When Pat and John Newbury head to a Las Vegas for a meeting of McDonald’s franchisees later this month, they expect to spend at least a half day in meetings, hoping to learn how they must change their business in order to comply with the new federal health care law.

“I’m fairly certain it will have a major impact on us, but it’s really hard to know what to believe at this time,” said Pat Newbury, who owns and operates 11 McDonald’s restaurants in Billings and surrounding communities along with his sons.

Officials from the McDonald’s corporate office have devoted thousands of hours researching the numerous requirements and regulations in the Affordable Care Act, which was approved in 2010 and was largely upheld last year by the Supreme Court.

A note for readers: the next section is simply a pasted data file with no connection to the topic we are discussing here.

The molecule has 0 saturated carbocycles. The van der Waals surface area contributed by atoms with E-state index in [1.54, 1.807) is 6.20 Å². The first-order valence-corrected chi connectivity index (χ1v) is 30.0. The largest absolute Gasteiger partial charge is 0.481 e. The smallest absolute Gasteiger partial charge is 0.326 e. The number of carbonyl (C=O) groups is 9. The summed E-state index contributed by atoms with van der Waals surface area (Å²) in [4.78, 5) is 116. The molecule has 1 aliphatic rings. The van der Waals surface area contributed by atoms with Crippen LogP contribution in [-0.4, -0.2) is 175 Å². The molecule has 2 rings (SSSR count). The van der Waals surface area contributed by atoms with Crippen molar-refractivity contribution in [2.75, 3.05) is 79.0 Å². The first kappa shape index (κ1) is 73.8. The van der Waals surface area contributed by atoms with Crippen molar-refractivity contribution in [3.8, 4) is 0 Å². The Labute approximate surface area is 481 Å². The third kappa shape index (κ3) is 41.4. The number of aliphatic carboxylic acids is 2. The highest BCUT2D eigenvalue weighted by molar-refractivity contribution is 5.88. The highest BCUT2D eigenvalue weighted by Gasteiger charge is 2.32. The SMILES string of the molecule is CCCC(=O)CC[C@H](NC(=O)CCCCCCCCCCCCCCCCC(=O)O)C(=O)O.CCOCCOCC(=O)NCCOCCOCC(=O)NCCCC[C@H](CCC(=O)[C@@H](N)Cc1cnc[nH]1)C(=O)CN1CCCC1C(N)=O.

“We feel blessed to have McDonald’s helping us through this,” John Newbury said. “They have full-time staff that’s been working on this for a couple of years.”

Because the Newburys employ more than 600 people in their 11 restaurants, they expect that they’ll have to comply with many provisions of the new law. One provision of the ACA that goes into effect on Jan. 1, 2014 is a mandate that businesses with 50 or more employees must provide “affordable” health insurance for their employees.

Currently, McDonald’s employees are offered health insurance, which is paid mostly by the employer. Pat Newbury said up to half of his employees, many of them young and part-time workers, opt out of that benefit because they are already covered by a spouse’s health plan or simply because they would prefer to have a slightly larger paycheck.

“We pay for the premium except for about $10 a month,” Pat Newbury said.